Holloway v. State

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Justia Opinion Summary

Shortly after his release from prison, Nikko Jenkins shot Shamecka Holloway. Holloway sued the State, Correct Care Solutions (CCS), and certain State employees, claiming that the State and CCS, which contracted with the State to provide medical services for inmates, were negligent in failing to provide Jenkins with adequate mental health treatment and failing to seek mental health commitment prior to Jenkins’ release. The district court dismissed Holloway’s claims. The Supreme Court affirmed, holding (1) the State and its employees were entitled to immunity from suit because whether to seek commitment falls under the discretionary function exception to the State Tort Claims Act; and (2) Holloway failed to plead sufficient facts to show that CCS was liable.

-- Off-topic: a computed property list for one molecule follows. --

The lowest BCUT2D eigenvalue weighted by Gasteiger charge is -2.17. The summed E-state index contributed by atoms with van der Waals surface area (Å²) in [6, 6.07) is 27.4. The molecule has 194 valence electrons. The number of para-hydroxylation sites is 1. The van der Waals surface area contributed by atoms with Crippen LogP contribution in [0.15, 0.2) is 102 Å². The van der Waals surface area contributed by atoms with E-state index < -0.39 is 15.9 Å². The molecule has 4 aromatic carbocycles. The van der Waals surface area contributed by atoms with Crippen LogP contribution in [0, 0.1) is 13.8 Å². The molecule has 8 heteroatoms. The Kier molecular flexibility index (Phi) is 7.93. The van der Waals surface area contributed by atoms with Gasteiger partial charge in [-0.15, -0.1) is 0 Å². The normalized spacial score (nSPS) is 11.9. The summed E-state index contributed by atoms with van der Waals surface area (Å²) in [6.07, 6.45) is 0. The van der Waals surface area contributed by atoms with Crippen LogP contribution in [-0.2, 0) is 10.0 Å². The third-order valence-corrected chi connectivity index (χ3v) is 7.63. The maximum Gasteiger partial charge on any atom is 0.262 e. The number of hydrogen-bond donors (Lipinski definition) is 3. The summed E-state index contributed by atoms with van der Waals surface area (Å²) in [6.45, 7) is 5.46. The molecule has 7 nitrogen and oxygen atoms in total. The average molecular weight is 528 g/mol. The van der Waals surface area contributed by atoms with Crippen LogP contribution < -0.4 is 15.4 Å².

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Nebraska Supreme Court Online Library www.nebraska.gov/courts/epub/ 03/11/2016 08:37 AM CST - 12 - Nebraska A dvance Sheets 293 Nebraska R eports HOLLOWAY v. STATE Cite as 293 Neb. 12 Shamecka Holloway, appellant, v. State of Nebraska et al., appellees. ___ N.W.2d ___ Filed March 11, 2016. No. S-15-280.  1. Motions to Dismiss: Appeal and Error. A district court’s grant of a motion to dismiss is reviewed de novo.  2. Motions to Dismiss: Immunity: Appeal and Error. An appellate court reviews de novo whether a party is entitled to dismissal of a claim based on federal or state immunity, drawing all reasonable inferences for the nonmoving party.  3. Statutes. Statutory interpretation presents a question of law.  4. Tort Claims Act: Liability. In cases where the facts are undisputed, the application of the discretionary function exemption of the State Tort Claims Act presents a question of law.  5. Pretrial Procedure: Appeal and Error. Decisions regarding discovery are directed to the discretion of the trial court, and will be upheld in the absence of an abuse of discretion.  6. Tort Claims Act: Liability. A state actor’s performance or nonper­ formance of a discretionary function cannot be the basis of liability under the State Tort Claims Act.  7. Tort Claims Act. A court engages in a two-step analysis to determine whether the discretionary function exception of the State Tort Claims Act applies. First, the court must consider whether the action is a matter of choice for the acting employee. If the court concludes that the challenged conduct involves an element of judgment, it must then determine whether that judgment is of the kind that the discretionary function exception was designed to shield.  8. Statutes: Words and Phrases. Generally, the word “shall” in a statute is mandatory.   9. ____: ____. The word “may” when used in a statute will be given its ordinary, permissive, and discretionary meaning unless it would manifestly defeat the statutory objective. - 13 - Nebraska A dvance Sheets 293 Nebraska R eports HOLLOWAY v. STATE Cite as 293 Neb. 12 10. Tort Claims Act. The purpose of the discretionary function exception is to prevent judicial “second-guessing” of legislative and administrative decisions grounded in social, economic, and political policy through the medium of an action in tort. 11. ____. The discretionary function exception extends only to basic policy decisions made in governmental activity, and not to ministerial activities implementing such policy decisions. 12. ____. The discretionary function exception does not extend to the exercise of discretionary acts at an operational level, where there is no room for policy judgment. 13. ____. It is the nature of the conduct, rather than the status of the actor, that governs whether the discretionary function exception applies in a given case. 14. Motions to Dismiss: Pleadings. To prevail against a motion to dismiss for failure to state a claim, a plaintiff must allege sufficient facts, accepted as true, to state a claim to relief that is plausible on its face. 15. Actions: Pleadings. In cases in which a plaintiff does not or cannot allege specific facts showing a necessary element, the factual allegations, taken as true, are nonetheless plausible if they suggest the existence of the element and raise a reasonable expectation that discovery will reveal evidence of the element or claim. 16. ____: ____. A claim has facial plausibility when the plaintiff pleads factual content that allows the court to draw the reasonable inference that the defendant is liable for the misconduct alleged. 17. Motions to Dismiss: Pleadings: Appeal and Error. When reviewing an order dismissing a complaint, an appellate court accepts as true all facts which are well pled and the proper and reasonable inferences of law and fact which may be drawn therefrom, but not the plaintiff’s conclusion. 18. Actions: Motions to Dismiss. For purposes of a motion to dismiss, a court is not obliged to accept as true a legal conclusion couched as a factual allegation, and threadbare recitals of the elements of a cause of action, supported by mere conclusory statements, do not suffice. 19. Employer and Employee: Negligence: Liability. Under the doctrine of respondeat superior, an employer is held vicariously liable for the negligent acts of an employee committed while the employee was acting within the scope of the employer’s business. 20. ____: ____: ____. If an employee is not liable, the employer cannot be liable under the doctrine of respondeat superior. 21. Mental Health: Health Care Providers: Liability. A mental health practitioner or psychologist is not liable for failing to warn of a patient’s threatened violent behavior unless the patient has communicated to the practitioner a serious threat of physical violence to a reasonably identifiable victim. - 14 - Nebraska A dvance Sheets 293 Nebraska R eports HOLLOWAY v. STATE Cite as 293 Neb. 12 22. Negligence. The question whether a legal duty exists for actionable negligence is a question of law dependent on the facts in a particular situation. 23. ____. There is no duty to control the conduct of a third person as to prevent him or her from causing physical harm to another unless a special relation exists between the actor and the third person which imposes a duty upon the actor to control the third person’s conduct. Appeal from the District Court for Douglas County: J Russell Derr, Judge. Affirmed. Terrence J. Salerno and Danny C. Leavitt for appellant. Jonathan J. Papik and Andrew D. Strotman, of Cline, Williams, Wright, Johnson & Oldfather, L.L.P., for appellee Correct Care Solutions. Douglas J. Peterson, Attorney General, David A. Lopez, Ryan S. Post, and Andrew T. LaGrone, Senior Certified Law Student, for appellees State of Nebraska, Department of Correctional Services, Robert Houston, Cameron White, and Randy Kohl. Connolly, Miller-Lerman, Cassel, and Stacy, JJ., and Bishop, Judge. Cassel, J. I. INTRODUCTION After being shot by Nikko Jenkins shortly after his release from prison, Shamecka Holloway sued the State of Nebraska and others. She claimed that the State and one of its contractors were negligent in failing to provide Jenkins with adequate mental health treatment and failing to seek mental health commitment prior to his release. The district court granted the defendants’ motions to dismiss without allowing Holloway to proceed with discovery. Because whether to seek commitment is discretionary, the State and its employees were entitled to immunity from suit. And because Holloway failed to plead sufficient facts to show that the contractor was liable, the court did not err in dismissing the complaint. We affirm. - 15 - Nebraska A dvance Sheets 293 Nebraska R eports HOLLOWAY v. STATE Cite as 293 Neb. 12 II. BACKGROUND Jenkins was sentenced to serve 21 years of incarceration with the Nebraska Department of Correctional Services (Department). During Jenkins’ incarceration, he engaged in numerous violent activities and other conduct which violated the Department’s rules, policies, and procedures. He repeatedly exhibited signs of a serious mental health problem and repeatedly requested treatment for such problem. On July 30, 2013, after Jenkins had served 101⁄2 years of his sentence, the State released him from incarceration. On August 24, Jenkins shot Holloway as she walked in her front yard in Omaha, Nebraska. As a result, Holloway suffered permanent damage and incurred medical bills. Holloway sued the State; the Department; Robert Houston, retired director of the Department; Cameron White, behavioral health administrator for the Department; Correct Care Solutions (CCS); Dr. Natalie Baker; and Dr. Randy Kohl (collectively the appellees). She sued Houston, White, Baker, and Kohl in their official and individual capacities. According to the complaint, the State had a number of responsibilities with respect to inmates. The responsibilities included operating certain correctional facilities in Nebraska, assessing and evaluating inmates in order to determine the need for mental health commitment or other appropriate mental health services, and providing adequate advance notice to members of the public regarding the release of a dangerous individual who threatened serious bodily harm to others. CCS contracted with the State to provide medical serv­ ices for inmates incarcerated in the facility in Tecumseh, Nebraska. CCS employees and agents evaluated and treated Jenkins while he was held at the Tecumseh correctional facility. Baker, a physician who worked at the Tecumseh facility under the direction of the Department and CCS, was largely responsible for the mental health care and treatment given to Jenkins. Holloway alleged that Baker personally interviewed and evaluated Jenkins during Jenkins’ incarceration, that - 16 - Nebraska A dvance Sheets 293 Nebraska R eports HOLLOWAY v. STATE Cite as 293 Neb. 12 Baker failed to take any steps to have Jenkins evaluated at the Lincoln Regional Center, and that Baker allowed Jenkins to be released from prison. According to the complaint, Jenkins told Baker and staff evaluators that he would hurt others upon his release. Holloway claimed that at all times alleged in her complaint, Houston, White, Baker, and Kohl “were acting within the scope and course of their employment with their various employers.” She further alleged that those individuals “evidenced a deliberate indifference to the mental health needs” of Jenkins “when they were aware of facts which created the likelihood that Jenkins, when released, presented a substantial risk of serious bodily harm to the citizens of Nebraska, and specifically to [Holloway].” Holloway claimed that the individual defendants violated the Department’s policies or customs related to the treatment, evaluation, and incarceration of inmates exhibiting symptoms of a mental illness. According to the complaint, Houston directed White to take certain actions. At Houston’s direction, White was to reduce the duration of an inpatient treatment program by 4 months and change the clinical recommendations of hundreds of inmates from inpatient to outpatient treatment. As a result, the recommendation for Jenkins was changed from inpatient treatment to outpatient treatment, which accelerated his release from the Department. Holloway also alleged that the State failed to properly calculate and/or apply “good time” for Jenkins in ordering his release on July 30, 2013. Holloway claimed that she suffered permanent mental and emotional damages as a proximate result of the appellees’ acts of omission and commission. She alleged that the State had a duty to her and to the public in Omaha, insofar as the State was aware that Jenkins posed a risk to all citizens of Omaha. She claimed that the State knew or should have known of the foreseeability of harm to her once Jenkins was released. According to Holloway, Baker and CCS owed a duty to the citizens of Nebraska to correctly evaluate and treat all inmates - 17 - Nebraska A dvance Sheets 293 Nebraska R eports HOLLOWAY v. STATE Cite as 293 Neb. 12 under their care and that they breached their duty in their treatment and release of Jenkins. On September 2, 2014, the appellees filed motions to dismiss. One motion was brought on behalf of the State, Houston (official and individual capacities), White (official and individual capacities), Baker (official capacity), and Kohl (official and individual capacities). That motion asserted that the court lacked subject matter jurisdiction over the case and that the complaint failed to state a claim upon which relief could be granted. The other motion to dismiss, brought by CCS, moved to dismiss the complaint with prejudice for failure to state a claim upon which relief could be granted. Holloway later moved to dismiss Baker, alleging that Jenkins’ release was not the result of negligence or lack of skill by Baker. The court dismissed the complaint as to Baker. On September 4 and 5, 2014, the appellees moved for a protective order staying discovery pending resolution of the motions to dismiss. According to the motions, the day after the appellees filed their motions to dismiss, Holloway served 20 interrogatories, 220 requests for admission, and 25 requests for production upon the appellees. On March 11, 2015, the district court entered an order granting the remaining appellees’ motions to dismiss. The court found Holloway’s motion to compel discovery to be moot, because it granted the motions to dismiss with prejudice. The district court first considered the claims against the State and the remaining individual defendants. The court stated that the allegations of the complaint against Houston, White, and Kohl related only to the acts of those individuals within the scope and course of their employment. Thus, it dismissed the claims against them in their individual capacities. The court next considered the applicability of the discretionary function exception to the waiver of sovereign immunity contained in the State Tort Claims Act (Act).1 The court reasoned  1 See Neb. Rev. Stat. §§ 81-8,209 to 81-8,235 (Reissue 2014). - 18 - Nebraska A dvance Sheets 293 Nebraska R eports HOLLOWAY v. STATE Cite as 293 Neb. 12 that the State had discretion in applying Jenkins’ “good time” credits and in choosing not to civilly commit him, focusing on the “may” language used in the good time and civil commitment statutes.2 Because the court concluded that the discretionary function exception applied, it dismissed the claims against the State, the Department, Houston, White, and Kohl. The district court also dismissed the claim against CCS. The court found that Holloway failed to state a negligence claim. The court observed that the only allegations in the complaint pertaining to Jenkins’ being improperly released were directed at Baker’s negligence in failing to properly treat and evaluate Jenkins and that Holloway admitted Baker properly discharged her duties with respect to Jenkins. The court noted that Holloway did not allege a special relationship existed between CCS and Jenkins and that CCS never exerted control over Jenkins. Holloway filed a timely appeal, and we granted the remaining appellees’ petition to bypass the Nebraska Court of Appeals. III. ASSIGNMENTS OF ERROR Holloway assigns that the district court erred in (1) granting the remaining appellees’ motions to dismiss, (2) failing to allow her case to proceed with discovery, (3) finding that the discretionary function exception was applicable, (4) determining that the individual employees exercised due care in the performance of their duties, and (5) concluding that the dismissal of the direct action against Baker precluded an action based upon respondeat superior against CCS. IV. STANDARD OF REVIEW [1-4] A district court’s grant of a motion to dismiss is reviewed de novo.3 An appellate court reviews de novo whether  2  3 See Neb. Rev. Stat. §§ 83-1,107(3) (Cum. Supp. 2012) and 71-921(1) (Reissue 2009). Litherland v. Jurgens, 291 Neb. 775, 869 N.W.2d 92 (2015). - 19 - Nebraska A dvance Sheets 293 Nebraska R eports HOLLOWAY v. STATE Cite as 293 Neb. 12 a party is entitled to dismissal of a claim based on federal or state immunity, drawing all reasonable inferences for the nonmoving party.4 Statutory interpretation presents a question of law.5 In cases where the facts are undisputed, the application of the discretionary function exemption of the Act presents a question of law.6 [5] Decisions regarding discovery are directed to the discretion of the trial court, and will be upheld in the absence of an abuse of discretion.7 V. ANALYSIS 1. Discretionary Function Exception Although Holloway’s complaint alleged that the State was negligent in two respects, she limits her argument concerning the applicability of the Act’s discretionary function exception to a decision to seek a mental health commitment. Holloway’s complaint alleged that the State was negligent in failing to properly calculate and apply “good time” for Jenkins and in failing to seek a mental health commitment. But she makes no argument in her brief concerning the “good time” claim. To be considered by an appellate court, an alleged error must be both specifically assigned and specifically argued in the party’s brief.8 We therefore do not consider Holloway’s “good time” claim. (a) Overview [6] The Act contains a discretionary function exception to the waiver of sovereign immunity for certain claims. According to the exception, the Act shall not apply to  4  5  6  7  8 Anthony K. v. Nebraska Dept. of Health & Human Servs., 289 Neb. 540, 855 N.W.2d 788 (2014). Twin Towers Condo. Assn. v. Bel Fury Invest. Group, 290 Neb. 329, 860 N.W.2d 147 (2015). D.K. Buskirk & Sons v. State, 252 Neb. 84, 560 N.W.2d 462 (1997). Breci v. St. Paul Mercury Ins. Co., 288 Neb. 626, 849 N.W.2d 523 (2014). Stekr v. Beecham, 291 Neb. 883, 869 N.W.2d 347 (2015). - 20 - Nebraska A dvance Sheets 293 Nebraska R eports HOLLOWAY v. STATE Cite as 293 Neb. 12 [a]ny claim based upon an act or omission of an employee of the state, exercising due care, in the execution of a statute, rule, or regulation, whether or not such statute, rule, or regulation is valid, or based upon the exercise or performance or the failure to exercise or perform a discretionary function or duty on the part of a state agency or an employee of the state, whether or not the discretion is abused.9 Thus, a state actor’s performance or nonperformance of a discretionary function cannot be the basis of liability under the Act.10 [7] A court engages in a two-step analysis to determine whether the discretionary function exception of the Act applies.11 First, the court must consider whether the action is a matter of choice for the acting employee. If the court concludes that the challenged conduct involves an element of judgment, it must then determine whether that judgment is of the kind that the discretionary function exception was designed to shield.12 (b) Application The parties rely on different statutes of the Nebraska Mental Health Commitment Act (MHCA)13 in support of their arguments concerning whether the decision to seek a mental health commitment of another is a matter of choice for the employee. We examine both statutes. [8] Holloway directs us to a statute that uses mandatory language and argues that the discretionary function  9 10 11 12 13 § 81-8,219(1). See Jasa v. Douglas County, 244 Neb. 944, 510 N.W.2d 281 (1994). See Shipley v. Department of Roads, 283 Neb. 832, 813 N.W.2d 455 (2012). Id. See Neb. Rev. Stat. §§ 71-901 to 71-963 (Reissue 2009 & Cum. Supp. 2014). - 21 - Nebraska A dvance Sheets 293 Nebraska R eports HOLLOWAY v. STATE Cite as 293 Neb. 12 exception is therefore inapplicable. Section 71-920(1) of the MHCA states: A mental health professional who, upon evaluation of a person admitted for emergency protective custody under section 71-919, determines that such person is mentally ill and dangerous shall execute a written certificate as provided in subsection (2) of this section not later than twenty-four hours after the completion of such evaluation. A copy of such certificate shall be immediately forwarded to the county attorney. Holloway contends that the statute’s use of the word “shall” means there was no discretion regarding civil commitment. Generally, the word “shall” in a statute is mandatory.14 But § 71-920 is inapplicable, because Jenkins was not “admitted for emergency protective custody.” According to the plain language of § 71-920(1), it applies only to a mental health evaluation of a person already “admitted for emergency protective custody.” Holloway did not plead that Jenkins was ever in emergency protective custody. A statute explaining the ways a person believed to be mentally ill and dangerous may be admitted into emergency protective custody does not help Holloway. She argues that under § 71-919(1) of the MHCA, “emergency protective custody” includes a continuation of custody if the person is already in custody, and she pled that Jenkins was in custody. The pertinent part of the statute states that “[a] law enforcement officer . . . may take such person into emergency protective custody, cause him or her to be taken into emergency protective custody, or continue his or her custody if he or she is already in custody.”15 But the following subsection of the statute demonstrates that Jenkins was not taken into emergency protective custody. It provides in part that “[a] person taken 14 15 Fisher v. Heirs & Devisees of T.D. Lovercheck, 291 Neb. 9, 864 N.W.2d 212 (2015). § 71-919(1). - 22 - Nebraska A dvance Sheets 293 Nebraska R eports HOLLOWAY v. STATE Cite as 293 Neb. 12 into emergency protective custody under this section shall be admitted to an appropriate and available medical facility . . . .”16 But we cannot infer from Holloway’s complaint that Jenkins was admitted to any medical facility. Although Jenkins was in custody, there is no indication in Holloway’s complaint that Jenkins was, while in custody, “admitted for emergency protective custody.” Thus, § 71-920 does not apply. [9] The statute upon which the State relies uses discretionary language. Section 71-921(1) provides: Any person who believes that another person is mentally ill and dangerous may communicate such belief to the county attorney. The filing of a certificate by a law enforcement officer under section 71-919 shall be sufficient to communicate such belief. If the county attorney concurs that such person is mentally ill and dangerous and that neither voluntary hospitalization nor other treatment alternatives less restrictive of the subject’s liberty than inpatient or outpatient treatment ordered by a mental health board is available or would suffice to prevent the harm described in section 71-908, he or she shall file a petition as provided in this section. The first sentence of the statute uses the word “may.” The word “may” when used in a statute will be given its ordinary, permissive, and discretionary meaning unless it would manifestly defeat the statutory objective.17 Under the statute, whether to communicate a belief that another person is believed to be mentally ill and dangerous is a matter of choice. This satisfies the first step toward a determination that the discretionary function exception applies. We now turn to the second step of the analysis. [10-13] The second step of the analysis requires that when a statute involves an element of judgment, the judgment must be of the kind that the discretionary function exception was 16 17 § 71-919(2)(a). Christiansen v. County of Douglas, 288 Neb. 564, 849 N.W.2d 493 (2014). - 23 - Nebraska A dvance Sheets 293 Nebraska R eports HOLLOWAY v. STATE Cite as 293 Neb. 12 designed to shield. The purpose of the discretionary function exception is to prevent judicial “second-guessing” of legislative and administrative decisions grounded in social, economic, and political policy through the medium of an action in tort.18 The discretionary function exception extends only to basic policy decisions made in governmental activity, and not to ministerial activities implementing such policy decisions.19 The exception does not extend to the exercise of discretionary acts at an operational level, where there is no room for policy judgment.20 It is the nature of the conduct, rather than the status of the actor, that governs whether the discretionary function exception applies in a given case.21 The decision whether to report to the county attorney that another person is thought to be mentally ill and dangerous is a policy decision that the Legislature intended to shield from liability. The State’s public policy with regard to mentally ill and dangerous persons is that they be encouraged to obtain voluntary treatment.22 But a report to the county attorney may result in the initiation of mental health board proceedings.23 And after mental health board proceedings have occurred, a mentally ill and dangerous person could be subject to involuntary custody and treatment.24 Emergency protective custody is to be used under limited conditions.25 To demonstrate the Legislature’s differential treatment of policy decisions, we contrast the policy of the MHCA with the policy contained in the Child Protection and Family Safety 18 19 20 21 22 23 24 25 See Shipley v. Department of Roads, supra note 11. See id. See, id.; D.K. Buskirk & Sons v. State, supra note 6. Doe v. Omaha Pub. Sch. Dist., 273 Neb. 79, 727 N.W.2d 447 (2007). See § 71-902. See § 71-921. See § 71-902. See id. - 24 - Nebraska A dvance Sheets 293 Nebraska R eports HOLLOWAY v. STATE Cite as 293 Neb. 12 Act.26 As mentioned, under the MHCA, reporting to the county attorney that another person is thought to be mentally ill and dangerous is discretionary. But under the Child Protection and Family Safety Act, the Legislature made mandatory the reporting of child abuse or neglect by certain individuals.27 The Legislature declared that it was the public policy of the State to protect children who may be subject to abuse or neglect and to require the reporting of child abuse or neglect in certain settings.28 The different treatment of reporting under the two acts is based on policy decisions. Holloway relies upon Lemke v. Metropolitan Utilities Dist.29 in support of her argument that the discretionary function exception does not protect a failure to warn of a danger that is known to the government but unknown to the public. In Lemke, a political subdivision which supplied natural gas knew that certain connectors it had used could leak but did not inform its customers of the problem. A customer of the political subdivision sustained damages when a deteriorated connector resulted in an explosion. We considered whether the claim that the political subdivision failed to warn its customer fell within the discretionary function exception and determined that when (1) a governmental entity has actual or constructive notice of a dangerous condition or hazard caused by or under the control of the governmental entity and (2) the dangerous condition or hazard is not readily apparent to persons who are likely to be injured by the dangerous condition or hazard, the governmental entity has a nondiscretionary duty to warn of the danger or take 26 27 28 29 See Neb. Rev. Stat. §§ 28-710 to 28-727 (Reissue 2008, Cum. Supp. 2014 & Supp. 2015). See § 28-711(1). See § 28-710.01. Lemke v. Metropolitan Utilities Dist., 243 Neb. 633, 502 N.W.2d 80 (1993). - 25 - Nebraska A dvance Sheets 293 Nebraska R eports HOLLOWAY v. STATE Cite as 293 Neb. 12 other protective measures that may prevent injury as the result of the dangerous condition or hazard. In such a situation, a governmental entity’s failure to warn or take other protective measures is not a planning-level decision involving a social, economic, or political policy judgment and, therefore, does not come within the discretionary function exemption of the Political Subdivisions Tort Claims Act.30 Importantly, we distinguished Lemke in Jasa v. Douglas County.31 Jasa involved a negligence action against a county health department after a child was infected with bacterial meningitis at a daycare facility. The child, by and through his parents, claimed that the county health department was negligent in failing to determine that there had been a case of bacterial meningitis at the daycare facility and in failing to inform the child’s parents of the presence of the disease. We observed that in Lemke, the political subdivision brought the “injury-causing agent” to its customers, but that the county health department did not bring the “injury-causing agent” to the daycare facility.32 Thus, we stated that “while the subdivision in Lemke had dominion, and in that sense control, over the injury-causing agent, the county [health] department did not.”33 Holloway’s situation is more like Jasa than Lemke, because the State did not have control over Jenkins. Holloway contends that the State “had information about Jenkins’s mental illness and dangerousness that it did not disseminate to the public” and that the State “is responsible for bringing the injury-causing agent (Jenkins) to the public when it released him into the Omaha community knowing the risk he posed 30 31 32 33 Id. at 647, 502 N.W.2d at 89. Jasa v. Douglas County, supra note 10. Id. at 962, 510 N.W.2d at 291. Id. - 26 - Nebraska A dvance Sheets 293 Nebraska R eports HOLLOWAY v. STATE Cite as 293 Neb. 12 to the people of the community.”34 However, like in Jasa, the State did not have dominion or control over Jenkins after he was released. And because Jenkins had served his sentence, the State’s options were limited to mandatorily discharging him or civilly committing him. As we determined above, the decision whether to commit Jenkins was a matter of judgment and, as such, was a discretionary function. We conclude that the district court correctly determined that the discretionary function exception was applicable. Because an exception to the waiver of sovereign immunity applied, the court properly dismissed Holloway’s claims against the State, the Department, Houston, White, and Kohl. 2. Claim Against CCS The district court concluded that Holloway failed to state a negligence claim against CCS. The court noted that the claims in the complaint were directed toward Baker’s negligence in failing to properly treat and evaluate Jenkins, but that Holloway had voluntarily dismissed Baker because Baker adequately discharged her duties. The court reasoned that the complaint failed to state a claim under general negligence principles and failed to plead facts that would allow liability against a mental health provider under Nebraska law. [14-16] A complaint must meet certain requirements to withstand a motion to dismiss. To prevail against a motion to dismiss for failure to state a claim, a plaintiff must allege sufficient facts, accepted as true, to state a claim to relief that is plausible on its face.35 In cases in which a plaintiff does not or cannot allege specific facts showing a necessary element, the factual allegations, taken as true, are nonetheless plausible if they suggest the existence of the element and raise a reasonable expectation that discovery will reveal evidence of the 34 35 Brief for appellant at 15. Doe v. Board of Regents, 280 Neb. 492, 788 N.W.2d 264 (2010). - 27 - Nebraska A dvance Sheets 293 Nebraska R eports HOLLOWAY v. STATE Cite as 293 Neb. 12 element or claim.36 “A claim has facial plausibility when the plaintiff pleads factual content that allows the court to draw the reasonable inference that the defendant is liable for the misconduct alleged.”37 [17,18] The principles concerning review of a motion to dismiss are well known. When reviewing an order dismissing a complaint, an appellate court accepts as true all facts which are well pled and the proper and reasonable inferences of law and fact which may be drawn therefrom, but not the plaintiff’s conclusion.38 For purposes of a motion to dismiss, a court is not obliged to accept as true a legal conclusion couched as a factual allegation, and threadbare recitals of the elements of a cause of action, supported by mere conclusory statements, do not suffice.39 [19,20] Holloway’s negligent treatment claim against CCS fails due to the dismissal of her claims against Baker. Holloway alleged that Baker and CCS owed a duty to the citizens of Nebraska to correctly evaluate and treat all inmates under their care and that they breached their duty in their treatment and release of Jenkins. Her negligent treatment claim was premised upon treatment provided by Baker, who worked for CCS. Under the doctrine of respondeat superior, an employer is held vicariously liable for the negligent acts of an employee committed while the employee was acting within the scope of the employer’s business.40 But Holloway subsequently moved to voluntarily dismiss Baker, because the “actions by others in the Department . . . were not a result of negligence or the lack of skill by . . . Baker.” If an employee 36 37 38 39 40 Id. Ashcroft v. Iqbal, 556 U.S. 662, 678, 129 S. Ct. 1937, 173 L. Ed. 2d 868 (2009). Litherland v. Jurgens, supra note 3. Estate of Teague v. Crossroads Co-op Assn., 286 Neb. 1, 834 N.W.2d 236 (2013). Kocsis v. Harrison, 249 Neb. 274, 543 N.W.2d 164 (1996). - 28 - Nebraska A dvance Sheets 293 Nebraska R eports HOLLOWAY v. STATE Cite as 293 Neb. 12 is not liable, the employer cannot be liable under the doctrine of respondeat superior.41 Because Holloway no longer contended that Baker was negligent, CCS could not be liable for any acts or omissions on Baker’s part under a theory of respondeat superior. Nor has Holloway stated a claim against CCS for negligently releasing Jenkins. Holloway specifically alleged in her complaint that the Department “is the State entity that was responsible for the incarceration, treatment and release of . . . Jenkins.” There is no allegation that CCS was responsible for releasing Jenkins, nor can the same be reasonably inferred from the facts pled. [21] Mental health treatment providers are only liable for failing to warn of a patient’s threatened behavior under certain exceptional circumstances. The Mental Health Practice Act42 and the Psychology Practice Act43 contain limits on liability. A mental health practitioner or psychologist is not liable for failing to warn of a patient’s threatened violent behavior unless the patient has communicated to the practitioner a serious threat of physical violence to a reasonably identifiable victim.44 Specifically, the pertinent statute in the Mental Health Practice Act states: There shall be no monetary liability on the part of, and no cause of action shall arise against, any person who is licensed or certified pursuant to the Mental Health Practice Act for failing to warn of and protect from a patient’s threatened violent behavior or failing to predict and warn of and protect from a patient’s violent behavior except when the patient has communicated to the mental health practitioner a serious threat of physical violence 41 42 43 44 Id. See Neb. Rev. Stat. §§ 38-2101 to 38-2139 (Reissue 2008 & Cum. Supp. 2014). See Neb. Rev. Stat. §§ 38-3101 to 38-3132 (Reissue 2008). See §§ 38-2137(1) and 38-3132(1). - 29 - Nebraska A dvance Sheets 293 Nebraska R eports HOLLOWAY v. STATE Cite as 293 Neb. 12 against himself, herself, or a reasonably identifiable victim or victims.45 A statute in the Psychology Practice Act is substantially similar.46 And we have concluded that a similar limitation on liability applies to psychiatrists.47 Liability cannot be established against CCS as a mental health treatment provider because Holloway was not a reasonably identifiable victim. Holloway alleged that Jenkins “presented a substantial risk of serious bodily harm to the citizens of Nebraska, and specifically to [her].” But she also alleged that “the risk of bodily harm to . . . Holloway and to other members of the public in Omaha . . . was great once . . . Jenkins informed . . . agents of the [State] that he intended to cause bodily harm and injury to persons at random.” Holloway alleged that CCS owed a duty to her and to the public in Omaha insofar as it was aware that Jenkins posed a risk to all citizens of Omaha. Holloway, a resident of Omaha, alleged that all citizens of Omaha were potential victims. But all citizens of Omaha—a city of the metropolitan class48 with 300,000 or more inhabitants49—cannot constitute “a reasonably identifiable victim or victims.” And Holloway did not allege that Jenkins ever communicated a serious threat of physical violence against her. Thus, CCS cannot be liable as a mental health care provider under Nebraska law. [22,23] Further, CCS could not be liable unless it owed Holloway a legal duty. The question whether a legal duty exists for actionable negligence is a question of law dependent on the facts in a particular situation.50 “[T]here is no duty to control 45 46 47 48 49 50 § 38-2137(1). See § 38-3132(1). See Munstermann v. Alegent Health, 271 Neb. 834, 716 N.W.2d 73 (2006). See City of Elkhorn v. City of Omaha, 272 Neb. 867, 725 N.W.2d 792 (2007). See Neb. Rev. Stat. § 14-101 (Reissue 2012). Ginapp v. City of Bellevue, 282 Neb. 1027, 809 N.W.2d 487 (2012). - 30 - Nebraska A dvance Sheets 293 Nebraska R eports HOLLOWAY v. STATE Cite as 293 Neb. 12 the conduct of a third person as to prevent him from causing physical harm to another unless ‘a special relation exists between the actor and the third person which imposes a duty upon the actor to control the third person’s conduct.’”51 An actor in a special relationship with another owes a duty of reasonable care to third persons with regard to risks posed by the other that arise within the scope of the relationship.52 The relationship necessary for liability is a custodial relationship. In Bartunek v. State,53 we looked to the Restatement (Second) of Torts, which provided that “‘[o]ne who takes charge of a third person whom he knows or should know to be likely to cause bodily harm to others if not controlled is under a duty to exercise reasonable care to control the third person to prevent him from doing such harm.’” We stated that the “takes charge” language referred to a custodial relationship. In the context of the relationship between a probation officer and a probationer, we stated that “[a]bsent the legal responsibility of custodial or round-the-clock visual supervision, there is no logical basis for imposing an ongoing duty on a probation officer to prevent illegal conduct by a probationer.”54 CCS did not owe Holloway a legal duty, because it did not have a special relationship with Jenkins. Any relationship that CCS had with Jenkins was more attenuated than the relationship between a probation officer and probationer. As alleged by Holloway, CCS provided medical services for inmates by virtue of a contract with the State, and its employees evaluated and treated Jenkins. Holloway did not allege that Jenkins was ever in CCS’ custody. Nor did she allege that Jenkins was being supervised by CCS at the time 51 52 53 54 Id. at 1033, 809 N.W.2d at 492 (quoting Restatement (Second) of Torts § 315(a) (1965)). Ginapp v. City of Bellevue, supra note 50. Bartunek v. State, 266 Neb. 454, 462, 666 N.W.2d 435, 441 (2003) (quoting Restatement (Second) of Torts § 319 (1965)). Id. at 463, 666 N.W.2d at 442. - 31 - Nebraska A dvance Sheets 293 Nebraska R eports HOLLOWAY v. STATE Cite as 293 Neb. 12 he injured Holloway. Holloway’s complaint does not plead facts showing a special relationship that would allow CCS to be held liable. Because Holloway failed to plead facts to allow an inference that CCS was liable for the harm to Holloway, the district court did not err in dismissing the complaint as to CCS for failure to state a claim. 3. Discovery Holloway’s claim that she should have been allowed to pursue discovery is without merit. Because the district court did not err in dismissing Holloway’s complaint, it did not abuse its discretion in finding Holloway’s motion to compel discovery to be moot. VI. CONCLUSION We conclude that the decision whether to report to the county attorney that another person is thought to be mentally ill and dangerous falls under the discretionary function exception; thus, an exception to the State’s waiver of sovereign immunity applied. We further conclude that Holloway failed to plead facts to state a claim against CCS. Accordingly, the district court did not err in dismissing Holloway’s complaint, nor did it abuse its discretion in finding her motion to compel discovery to be moot. We affirm. A ffirmed. Heavican, C.J., and Wright, J., not participating.